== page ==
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Topic Review (Newest First)
10-16-2019 08:24 PM
JNHEscher
Quote:
Originally Posted by jd8420 View Post
Sold for $230.
I checked the 5000 beams when we got home. About 8" too wide. 4000 beams it is. I was going to check with Jay because we were supposed to be headed back to Oklahoma every two weeks, but that apparently got cancelled. Need two narrow steers and one wide steer. I can work with the gear ratios.

Edit: I take that back. With a wide 4000 up front, I do have 3.8+" to scoot each wheel outward. Kinda want to stick with the same axle type all the way around just for parts redundancy.
10-16-2019 08:13 PM
jd8420
Quote:
Originally Posted by jd8420 View Post
https://www.govplanet.com/for-sale/P...rm=&pnLink=yes

This is a solid axle AT5000 on govplanet.
Sold for $230.
10-15-2019 06:47 PM
JNHEscher Got started on pulling the tag axle tubs out. A good hour or so taking a few dozen bolts out and getting the air spring line off the bulkhead in a tight spot. Amazingly enough, MCI designed the wheel tub bolts to be accessible without removing more than the wheel. If I had been able to lift the bus up by about three feet, I could have rotated the tub so that it would slip right out from the underside. Alas, I do not have a way to levitate our bus, so I gnarled the tub in half with the sawzall. One side down, the other tonight or tomorrow.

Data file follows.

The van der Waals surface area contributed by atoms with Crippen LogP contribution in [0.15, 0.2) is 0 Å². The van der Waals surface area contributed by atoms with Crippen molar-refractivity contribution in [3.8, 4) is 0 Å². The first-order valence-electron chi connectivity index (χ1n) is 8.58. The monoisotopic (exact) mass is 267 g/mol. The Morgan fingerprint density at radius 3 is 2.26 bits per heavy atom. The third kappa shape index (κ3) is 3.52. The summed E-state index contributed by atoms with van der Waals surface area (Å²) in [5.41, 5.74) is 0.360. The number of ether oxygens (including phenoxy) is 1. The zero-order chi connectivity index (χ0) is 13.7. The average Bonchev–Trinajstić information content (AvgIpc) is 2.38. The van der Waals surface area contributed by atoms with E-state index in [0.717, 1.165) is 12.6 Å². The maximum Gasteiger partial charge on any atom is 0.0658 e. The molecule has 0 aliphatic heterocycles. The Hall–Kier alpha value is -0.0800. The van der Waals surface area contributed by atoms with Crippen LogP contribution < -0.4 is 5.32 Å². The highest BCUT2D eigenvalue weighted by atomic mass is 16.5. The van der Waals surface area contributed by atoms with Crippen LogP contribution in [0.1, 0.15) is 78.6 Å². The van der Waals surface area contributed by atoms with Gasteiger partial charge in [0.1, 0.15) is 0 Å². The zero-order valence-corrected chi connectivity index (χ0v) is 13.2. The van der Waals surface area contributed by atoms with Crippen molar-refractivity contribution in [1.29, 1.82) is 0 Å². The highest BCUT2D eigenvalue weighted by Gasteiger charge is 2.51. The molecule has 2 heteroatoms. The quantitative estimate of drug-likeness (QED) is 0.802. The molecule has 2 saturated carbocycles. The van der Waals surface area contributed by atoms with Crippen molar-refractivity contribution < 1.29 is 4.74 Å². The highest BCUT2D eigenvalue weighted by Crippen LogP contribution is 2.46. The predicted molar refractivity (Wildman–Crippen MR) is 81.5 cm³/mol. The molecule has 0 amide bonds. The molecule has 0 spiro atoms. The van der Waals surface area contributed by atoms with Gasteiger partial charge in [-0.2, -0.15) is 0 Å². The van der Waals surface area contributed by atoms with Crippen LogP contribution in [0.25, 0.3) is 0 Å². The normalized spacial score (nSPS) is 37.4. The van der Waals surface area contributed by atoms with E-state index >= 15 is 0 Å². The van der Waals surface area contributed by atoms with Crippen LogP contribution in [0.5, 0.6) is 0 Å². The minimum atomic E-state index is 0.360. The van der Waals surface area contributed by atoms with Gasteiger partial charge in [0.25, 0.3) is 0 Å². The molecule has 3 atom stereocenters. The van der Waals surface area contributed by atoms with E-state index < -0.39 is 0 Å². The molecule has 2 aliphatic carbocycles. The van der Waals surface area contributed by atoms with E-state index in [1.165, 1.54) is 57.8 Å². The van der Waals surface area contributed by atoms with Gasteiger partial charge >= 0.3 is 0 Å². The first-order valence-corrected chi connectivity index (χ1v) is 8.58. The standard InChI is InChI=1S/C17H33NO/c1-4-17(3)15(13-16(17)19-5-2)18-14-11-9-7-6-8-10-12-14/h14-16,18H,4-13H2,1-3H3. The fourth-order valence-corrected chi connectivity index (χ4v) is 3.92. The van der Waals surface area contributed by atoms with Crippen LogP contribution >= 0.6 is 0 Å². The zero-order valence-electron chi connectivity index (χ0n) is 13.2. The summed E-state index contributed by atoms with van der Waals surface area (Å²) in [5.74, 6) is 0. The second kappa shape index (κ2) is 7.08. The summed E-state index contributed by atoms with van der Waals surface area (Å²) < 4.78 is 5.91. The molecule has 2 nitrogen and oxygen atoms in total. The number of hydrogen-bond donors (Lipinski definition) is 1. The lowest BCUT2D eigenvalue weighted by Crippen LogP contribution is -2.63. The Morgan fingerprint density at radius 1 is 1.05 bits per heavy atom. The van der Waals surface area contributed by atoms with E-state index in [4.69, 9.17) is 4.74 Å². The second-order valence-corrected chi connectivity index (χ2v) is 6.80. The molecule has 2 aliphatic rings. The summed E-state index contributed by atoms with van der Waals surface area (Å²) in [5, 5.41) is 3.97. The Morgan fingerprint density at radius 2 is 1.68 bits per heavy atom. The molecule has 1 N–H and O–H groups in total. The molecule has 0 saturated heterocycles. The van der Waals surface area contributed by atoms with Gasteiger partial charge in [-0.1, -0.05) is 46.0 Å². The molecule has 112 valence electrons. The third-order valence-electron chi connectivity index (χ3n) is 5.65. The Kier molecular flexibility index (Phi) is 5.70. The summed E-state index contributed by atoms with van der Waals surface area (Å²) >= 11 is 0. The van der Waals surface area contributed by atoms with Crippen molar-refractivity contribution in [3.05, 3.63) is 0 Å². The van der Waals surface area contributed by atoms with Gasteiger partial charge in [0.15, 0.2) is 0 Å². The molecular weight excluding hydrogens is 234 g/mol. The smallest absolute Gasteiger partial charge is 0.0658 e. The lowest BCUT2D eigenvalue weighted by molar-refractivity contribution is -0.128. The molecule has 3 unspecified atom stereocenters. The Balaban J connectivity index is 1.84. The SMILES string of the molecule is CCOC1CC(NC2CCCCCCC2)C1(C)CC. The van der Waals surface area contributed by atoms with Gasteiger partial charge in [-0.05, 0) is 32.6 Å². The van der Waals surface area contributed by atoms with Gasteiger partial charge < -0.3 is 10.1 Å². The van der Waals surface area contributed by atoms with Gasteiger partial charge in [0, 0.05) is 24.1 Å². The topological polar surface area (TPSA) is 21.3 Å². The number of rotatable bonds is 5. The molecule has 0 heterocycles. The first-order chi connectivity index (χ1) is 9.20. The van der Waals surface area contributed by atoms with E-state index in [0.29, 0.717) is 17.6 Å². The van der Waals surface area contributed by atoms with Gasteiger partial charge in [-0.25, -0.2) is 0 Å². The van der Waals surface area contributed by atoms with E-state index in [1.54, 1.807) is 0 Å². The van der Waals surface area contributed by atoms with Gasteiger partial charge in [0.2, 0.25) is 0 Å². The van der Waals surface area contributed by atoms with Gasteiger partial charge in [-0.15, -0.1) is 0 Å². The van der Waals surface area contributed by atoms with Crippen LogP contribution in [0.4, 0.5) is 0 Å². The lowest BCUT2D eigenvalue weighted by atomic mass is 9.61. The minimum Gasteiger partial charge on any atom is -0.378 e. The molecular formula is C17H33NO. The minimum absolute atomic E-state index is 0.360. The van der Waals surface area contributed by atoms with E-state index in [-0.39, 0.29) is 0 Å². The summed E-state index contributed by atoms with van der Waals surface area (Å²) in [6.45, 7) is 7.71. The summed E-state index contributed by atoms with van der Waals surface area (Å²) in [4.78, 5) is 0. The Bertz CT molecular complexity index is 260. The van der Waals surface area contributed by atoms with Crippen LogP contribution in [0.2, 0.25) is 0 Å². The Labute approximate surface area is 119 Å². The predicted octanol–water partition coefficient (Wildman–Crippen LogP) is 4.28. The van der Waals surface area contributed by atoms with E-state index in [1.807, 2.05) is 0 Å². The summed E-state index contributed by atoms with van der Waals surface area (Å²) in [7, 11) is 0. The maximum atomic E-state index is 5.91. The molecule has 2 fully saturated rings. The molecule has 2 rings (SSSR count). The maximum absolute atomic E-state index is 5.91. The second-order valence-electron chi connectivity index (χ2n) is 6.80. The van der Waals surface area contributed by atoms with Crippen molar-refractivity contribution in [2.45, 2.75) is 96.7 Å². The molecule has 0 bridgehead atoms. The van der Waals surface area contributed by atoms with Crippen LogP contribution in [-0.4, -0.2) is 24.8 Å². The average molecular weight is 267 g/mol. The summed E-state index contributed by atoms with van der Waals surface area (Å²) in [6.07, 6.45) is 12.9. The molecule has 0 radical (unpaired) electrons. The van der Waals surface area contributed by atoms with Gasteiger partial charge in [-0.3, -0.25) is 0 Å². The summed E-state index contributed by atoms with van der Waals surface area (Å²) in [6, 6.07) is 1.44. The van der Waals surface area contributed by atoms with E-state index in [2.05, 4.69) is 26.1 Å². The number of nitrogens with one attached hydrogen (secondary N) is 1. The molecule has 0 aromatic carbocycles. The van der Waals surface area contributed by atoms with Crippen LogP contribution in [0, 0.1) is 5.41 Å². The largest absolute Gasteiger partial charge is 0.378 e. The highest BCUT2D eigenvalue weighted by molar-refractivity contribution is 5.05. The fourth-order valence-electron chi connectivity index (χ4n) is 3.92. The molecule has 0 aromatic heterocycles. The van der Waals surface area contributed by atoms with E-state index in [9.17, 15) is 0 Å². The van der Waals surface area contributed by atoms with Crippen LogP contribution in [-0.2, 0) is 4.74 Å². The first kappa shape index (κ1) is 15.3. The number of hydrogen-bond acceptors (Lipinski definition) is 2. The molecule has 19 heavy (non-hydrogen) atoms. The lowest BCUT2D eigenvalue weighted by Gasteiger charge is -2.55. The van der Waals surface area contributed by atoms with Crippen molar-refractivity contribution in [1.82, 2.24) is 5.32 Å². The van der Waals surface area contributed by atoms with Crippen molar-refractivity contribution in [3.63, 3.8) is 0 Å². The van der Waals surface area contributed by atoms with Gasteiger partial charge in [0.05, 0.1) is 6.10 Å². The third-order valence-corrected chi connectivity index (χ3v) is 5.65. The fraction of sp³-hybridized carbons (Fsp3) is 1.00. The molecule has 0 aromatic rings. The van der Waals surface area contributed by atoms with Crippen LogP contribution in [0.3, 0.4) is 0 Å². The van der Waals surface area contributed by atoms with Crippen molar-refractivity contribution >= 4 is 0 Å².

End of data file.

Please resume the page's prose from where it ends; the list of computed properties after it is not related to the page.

I want to put the wheel back on before pulling the other side off for an extra safety measure, but that blocks much of my access again to the area that I want work on. The bolt-on jack stand came to mind. Perhaps it's high time I built the foot for it. I measured 16.5" the OD of an aired up tire to the edge of the wheel center bore.
10-15-2019 02:14 PM
JNHEscher It won't rattle if it's wedged nice and tight...
10-09-2019 12:38 PM
02rexwi The wheel end ratio is slower than 4.63 (higher numerically)
10-09-2019 10:29 AM
jd8420
Quote:
Originally Posted by 02rexwi View Post
Yeah, those part numbers are for GVM. You're fairly close on the overall ratio.
GVM is what I meant. Spell check must have changed it. Are the planetaries for the GVM lower geared than the 4.63:1 of the IFS AT5000 or is the difference in the ring and pinion? Trying to get the lowest gearing possible for a big stupid mud truck.
10-09-2019 10:01 AM
02rexwi
Quote:
Originally Posted by jd8420 View Post
GVW model E350. The axles are around 120" WMS to WMS. They have 650/85R38 tires which are about 82" tall. I can't remember if this is the model number for the front or rear. Axletech model number 872111043A. I think the other one was 872131108A.